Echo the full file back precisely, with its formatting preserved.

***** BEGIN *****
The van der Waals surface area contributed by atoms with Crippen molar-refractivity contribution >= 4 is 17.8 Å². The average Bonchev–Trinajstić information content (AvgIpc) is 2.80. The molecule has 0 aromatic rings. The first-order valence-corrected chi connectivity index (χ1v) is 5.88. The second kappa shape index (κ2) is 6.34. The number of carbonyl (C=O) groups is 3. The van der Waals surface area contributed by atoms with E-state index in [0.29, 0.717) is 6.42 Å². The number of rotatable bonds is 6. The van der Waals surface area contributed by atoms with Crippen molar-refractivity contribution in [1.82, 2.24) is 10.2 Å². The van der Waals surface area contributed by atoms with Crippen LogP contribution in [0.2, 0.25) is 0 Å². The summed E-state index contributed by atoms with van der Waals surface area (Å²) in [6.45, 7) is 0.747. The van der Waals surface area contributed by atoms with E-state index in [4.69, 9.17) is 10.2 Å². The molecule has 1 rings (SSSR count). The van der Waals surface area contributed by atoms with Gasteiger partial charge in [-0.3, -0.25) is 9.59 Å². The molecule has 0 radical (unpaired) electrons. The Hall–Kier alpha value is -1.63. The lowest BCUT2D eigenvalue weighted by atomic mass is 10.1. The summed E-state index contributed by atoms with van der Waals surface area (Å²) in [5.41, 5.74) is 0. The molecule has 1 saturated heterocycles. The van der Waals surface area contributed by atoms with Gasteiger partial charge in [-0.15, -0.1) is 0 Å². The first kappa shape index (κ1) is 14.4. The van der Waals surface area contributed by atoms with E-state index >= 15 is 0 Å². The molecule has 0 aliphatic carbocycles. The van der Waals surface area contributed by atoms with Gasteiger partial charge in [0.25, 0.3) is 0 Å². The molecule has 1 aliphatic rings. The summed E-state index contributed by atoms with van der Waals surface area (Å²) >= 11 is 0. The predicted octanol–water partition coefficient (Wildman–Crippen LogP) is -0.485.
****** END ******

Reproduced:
The van der Waals surface area contributed by atoms with Crippen molar-refractivity contribution >= 4 is 17.8 Å². The average Bonchev–Trinajstić information content (AvgIpc) is 2.80. The molecule has 0 aromatic rings. The first-order valence-corrected chi connectivity index (χ1v) is 5.88. The second kappa shape index (κ2) is 6.34. The number of carbonyl (C=O) groups is 3. The van der Waals surface area contributed by atoms with E-state index in [0.29, 0.717) is 6.42 Å². The number of rotatable bonds is 6. The van der Waals surface area contributed by atoms with Crippen molar-refractivity contribution in [1.82, 2.24) is 10.2 Å². The van der Waals surface area contributed by atoms with Crippen LogP contribution in [0.2, 0.25) is 0 Å². The summed E-state index contributed by atoms with van der Waals surface area (Å²) in [6.45, 7) is 0.747. The van der Waals surface area contributed by atoms with E-state index in [4.69, 9.17) is 10.2 Å². The molecule has 1 rings (SSSR count). The van der Waals surface area contributed by atoms with Gasteiger partial charge in [-0.3, -0.25) is 9.59 Å². The molecule has 0 radical (unpaired) electrons. The Hall–Kier alpha value is -1.63. The lowest BCUT2D eigenvalue weighted by atomic mass is 10.1. The summed E-state index contributed by atoms with van der Waals surface area (Å²) in [5.41, 5.74) is 0. The molecule has 1 saturated heterocycles. The van der Waals surface area contributed by atoms with Gasteiger partial charge in [-0.15, -0.1) is 0 Å². The first kappa shape index (κ1) is 14.4. The van der Waals surface area contributed by atoms with E-state index >= 15 is 0 Å². The molecule has 0 aliphatic carbocycles. The van der Waals surface area contributed by atoms with Gasteiger partial charge in [0.25, 0.3) is 0 Å². The molecule has 1 aliphatic rings. The summed E-state index contributed by atoms with van der Waals surface area (Å²) >= 11 is 0. The predicted octanol–water partition coefficient (Wildman–Crippen LogP) is -0.485.